What Are Trans Fats?
Trans fats, which are considered to be some of the most dangerous forms of fat, are engineered from liquid oils through a process known as hydrogenation.
Trans fats were once thought to be the ultimate fat because they enhance the way foods taste. They also extend the shelf life of foods and make crisp foods crunchier and creamy foods creamier. And the price is lower than other fats.
As a result, trans fats found their way into many of Americans' favorite processed foods. Only later did doctors begin to realize how damaging they can be to the heart.
Come Out, Come Out, Wherever You Are
Unhealthy trans fats lurk in most processed foods, including cookies, baked goods, popcorn, margarines, shortenings, crackers, doughnuts, chips, frozen waffles, and french fries.
Eighty percent of trans fats come from processed foods; the other 20% occur naturally in meat and dairy products. Although meat and dairy contain small amounts of trans fats, they can also be loaded with the equally unhealthy saturated fats, says nutritionist Elizabeth Ward, MS, RD.
Trans fats in meat and dairy are only a concern to people who eat large quantities of full-fat dairy and high-fat meat, says Ward. Choosing low-fat dairy and lean meats will reduce the harmful trans and saturated fats.
Ward advises that we shift from fat-laden processed foods to more natural, wholesome foods that are chock full of disease-fighting, healthful nutrients.
"Eat a diet of fresh, whole ingredients, limit the amount of processed foods in your diet, and always choose the lowest-fat variety of meat and dairy to wipe out the bulk of harmful trans fats."
How Much Is Too Much?
"There is no dietary recommendation for trans fatty acids; consumption should be kept as low as possible" Theresa Nicklas, DrPh, tells WebMD. Nicklas is a member of the 2005 Dietary Guidelines Advisory Committee.
Trans fats increase LDL "bad" cholesterol levels, which increases the risk for heart disease, says Nicklas, who is also a professor of pediatrics at the Baylor College of Medicine.
"The Dietary Guidelines Advisory Committee recommendation is to limit the intake of trans fats, and with the help of food manufacturers, we can help educate Americans to make better food choices" says Nicklas.
Nutrition researcher Alice Lichtenstein, DrSc, says in addition to watching trans fats, one of the best ways to lower your risk of heart disease is to reduce the amount of animal fats in your diet as much as possible.
Total fats should make up no more than 25%-35% of your total daily calories, Lichtenstein tells WebMD. For example, someone who eats 2,000 calories a day should get 500 to 700 calories from fat -- about 55 to 75 grams of fat a day. And most of this should come from healthy fats.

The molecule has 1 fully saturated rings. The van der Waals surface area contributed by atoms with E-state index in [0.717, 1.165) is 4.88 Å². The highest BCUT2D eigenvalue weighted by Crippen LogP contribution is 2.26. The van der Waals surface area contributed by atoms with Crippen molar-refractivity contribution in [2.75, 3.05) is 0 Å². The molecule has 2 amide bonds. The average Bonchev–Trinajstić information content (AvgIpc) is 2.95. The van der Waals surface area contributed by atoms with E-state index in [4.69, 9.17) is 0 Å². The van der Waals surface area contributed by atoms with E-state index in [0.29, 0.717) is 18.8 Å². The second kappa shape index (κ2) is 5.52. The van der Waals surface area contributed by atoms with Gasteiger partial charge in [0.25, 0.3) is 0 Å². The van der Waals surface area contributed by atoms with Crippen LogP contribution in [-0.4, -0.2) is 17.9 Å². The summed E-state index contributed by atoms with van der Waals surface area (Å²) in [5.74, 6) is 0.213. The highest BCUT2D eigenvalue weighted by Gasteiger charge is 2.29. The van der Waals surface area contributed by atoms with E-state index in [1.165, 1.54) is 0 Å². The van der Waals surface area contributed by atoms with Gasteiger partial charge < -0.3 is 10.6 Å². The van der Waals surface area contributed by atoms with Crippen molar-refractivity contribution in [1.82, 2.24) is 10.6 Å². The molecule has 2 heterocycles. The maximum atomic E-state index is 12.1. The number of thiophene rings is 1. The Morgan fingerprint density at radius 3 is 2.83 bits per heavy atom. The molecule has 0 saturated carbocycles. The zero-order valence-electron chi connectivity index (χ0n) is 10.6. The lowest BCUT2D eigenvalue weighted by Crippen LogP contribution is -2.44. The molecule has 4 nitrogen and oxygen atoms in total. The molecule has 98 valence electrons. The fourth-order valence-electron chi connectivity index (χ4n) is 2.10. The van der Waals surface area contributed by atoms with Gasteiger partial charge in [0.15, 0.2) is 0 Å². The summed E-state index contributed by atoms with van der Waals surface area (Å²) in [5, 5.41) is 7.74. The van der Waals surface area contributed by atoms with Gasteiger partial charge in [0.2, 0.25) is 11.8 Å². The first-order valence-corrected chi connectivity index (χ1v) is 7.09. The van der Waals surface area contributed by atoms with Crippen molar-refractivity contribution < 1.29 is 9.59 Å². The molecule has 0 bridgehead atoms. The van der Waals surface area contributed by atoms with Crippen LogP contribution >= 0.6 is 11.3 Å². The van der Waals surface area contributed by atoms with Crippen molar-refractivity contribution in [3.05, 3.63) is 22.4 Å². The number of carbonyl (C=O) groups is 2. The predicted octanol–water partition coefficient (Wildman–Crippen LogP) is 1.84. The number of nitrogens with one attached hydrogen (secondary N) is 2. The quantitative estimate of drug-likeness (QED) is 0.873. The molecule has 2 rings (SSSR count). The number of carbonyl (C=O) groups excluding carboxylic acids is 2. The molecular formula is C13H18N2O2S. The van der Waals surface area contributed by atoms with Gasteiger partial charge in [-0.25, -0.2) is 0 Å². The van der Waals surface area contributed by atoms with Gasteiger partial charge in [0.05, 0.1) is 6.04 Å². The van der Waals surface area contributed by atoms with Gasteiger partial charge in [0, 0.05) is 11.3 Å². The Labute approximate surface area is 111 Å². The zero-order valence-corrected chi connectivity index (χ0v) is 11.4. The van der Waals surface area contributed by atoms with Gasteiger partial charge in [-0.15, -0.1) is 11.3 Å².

Healthier oils include vegetable oils, such as corn, soybean, canola, and olive oils -- but not the tropical palm or coconut oils. Other ways to skim the saturated fat in your diet is to choose lean meats, such as skinless chicken and turkey, lean beef, and low-fat dairy, Lichtenstein says.
Changing Face of Foods
Food manufacturers are now looking for suitable replacements for trans fats.
The challenge to the food makers is to preserve the same great flavors while eliminating or minimizing the unhealthy trans fats. A flurry of "trans-fat free" products have popped up in recent years.
Trans-Fat Free Doesn't Equal Healthy
But just because a food package boasts "zero grams of trans fats" does not mean it is necessarily a healthy food says Ward, author of the 2006 Idiot's Guide to the New Food Pyramids.
"Products with 0.5 grams of trans fat per serving can be labeled as '0' and if you eat large portions, the trans fats can add up quickly. Always check the total fat, saturated fat, and calories because it may be lacking in trans fats but it could be loaded with saturated fats or calories" she warns.
Remember trans fats when eating out. Keep in mind when you smell the aroma of the freshly baked doughnuts or french fries that these foods may not be labeled on the menu but they are a huge source of trans fats in our diets.
Mandatory labeling of trans fats should help improve the health of our nation, says Lichtenstein. Consumers will now have more choices and hopefully a better understanding that a food with the least amount of saturated and trans fats is a healthier option.
Sources: Theresa Nicklas, DrPh, professor of pediatrics, Baylor College of Medicine; 2005 Dietary Guidelines Advisory Committee member. Alice Lichtenstein, DrSc, professor of nutrition science and public policy, Friedman School, Tufts University, Boston. Elizabeth Ward, MS, RD, author, The Pocket Idiot's Guide to The New Food Pyramids, 2006.
By Kathleen Zelman, MPH, RD
Reviewed by Michael W. Smith, MD
© 2006, WebMD Inc. All rights reserved